How is Prader-Willi syndrome (PWS) treated?

Updated: Oct 14, 2020
  • Author: Ann Scheimann, MD, MBA; Chief Editor: Luis O Rohena, MD, MS, FAAP, FACMG  more...
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Patients with Prader-Willi syndrome (PWS) frequently require medical care for the following [6, 9] :

  • Initial management of hypotonia or poor feeding
  • Evaluation for hypogonadism or hypopituitarism
  • Management of obesity
  • Monitoring for scoliosis
  • Therapy for behavioral issues

On June 20, 2000, the US Food and Drug Administration (FDA) approved the use of growth hormone in children with genetically confirmed Prader-Willi syndrome and evidence of growth failure. [10, 11, 12]  A study by Bakker et al indicated that growth hormone therapy improves the health-related quality of life (HRQOL) in children with Prader-Willi syndrome. The study included annual HRQOL assessments over an 11-year period. [56]

A prospective cohort study by Donze et al reported that in infants and toddlers with Prader-Willi syndrome who underwent 3 years of growth hormone therapy, mental and motor development tended to see a greater increase in patients who began treatment at a younger age and who had lower psychomotor development at baseline. Using the Bayley Scales of Infant Development II, the investigators also found that over the 3-year treatment course, mental development increased from a mean (standard error of the mean [SEM]) baseline value of 58.1% to 79.6%, while mean (SEM) motor development rose from 41.9% at baseline to 78.2%. [57]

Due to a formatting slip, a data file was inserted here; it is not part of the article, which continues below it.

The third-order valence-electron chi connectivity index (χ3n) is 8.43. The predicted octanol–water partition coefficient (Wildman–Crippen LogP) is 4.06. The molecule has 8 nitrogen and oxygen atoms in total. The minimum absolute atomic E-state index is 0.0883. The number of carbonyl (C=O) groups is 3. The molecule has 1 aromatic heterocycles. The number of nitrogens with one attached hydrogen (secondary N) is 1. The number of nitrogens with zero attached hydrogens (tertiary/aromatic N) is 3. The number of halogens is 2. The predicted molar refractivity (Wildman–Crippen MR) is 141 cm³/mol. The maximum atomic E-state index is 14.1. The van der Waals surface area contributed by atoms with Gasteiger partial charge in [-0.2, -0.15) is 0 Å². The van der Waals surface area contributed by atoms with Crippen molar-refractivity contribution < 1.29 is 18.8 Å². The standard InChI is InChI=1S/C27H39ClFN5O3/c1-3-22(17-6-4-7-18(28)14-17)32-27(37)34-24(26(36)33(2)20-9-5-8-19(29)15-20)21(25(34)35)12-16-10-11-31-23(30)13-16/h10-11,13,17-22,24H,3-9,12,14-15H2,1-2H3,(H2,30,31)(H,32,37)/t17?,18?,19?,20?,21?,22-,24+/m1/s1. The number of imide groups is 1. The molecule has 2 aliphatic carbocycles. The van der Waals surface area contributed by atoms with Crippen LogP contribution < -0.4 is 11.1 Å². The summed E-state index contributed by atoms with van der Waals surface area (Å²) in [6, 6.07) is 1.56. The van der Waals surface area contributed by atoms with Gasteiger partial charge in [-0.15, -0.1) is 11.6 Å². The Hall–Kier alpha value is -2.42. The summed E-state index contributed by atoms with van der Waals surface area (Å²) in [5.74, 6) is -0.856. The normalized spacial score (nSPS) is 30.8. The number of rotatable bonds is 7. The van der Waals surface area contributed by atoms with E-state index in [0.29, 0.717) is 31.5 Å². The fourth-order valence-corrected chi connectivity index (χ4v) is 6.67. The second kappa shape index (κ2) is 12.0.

A study by Scheermeyer et al indicated that in infants (aged 2-12 mo) with Prader-Willi syndrome, the effects of low-dose growth hormone treatment (4.5 mg/m2/wk) on growth and development are comparable to those of higher-dose treatment (7 mg/m2/wk). Moreover, although IGF levels rose in response to the lower-dose therapy, the increase was not excessive, signaling that the lower-dose approach may decrease long-term treatment risks. [58]

A double-blind, placebo-controlled, crossover study by Miller et al suggested that low-dose intranasal oxytocin therapy may reduce appetite drive in patients with Prader-Willi syndrome, as well as improve socialization, anxiety, and repetitive behaviors in these individuals. [59]

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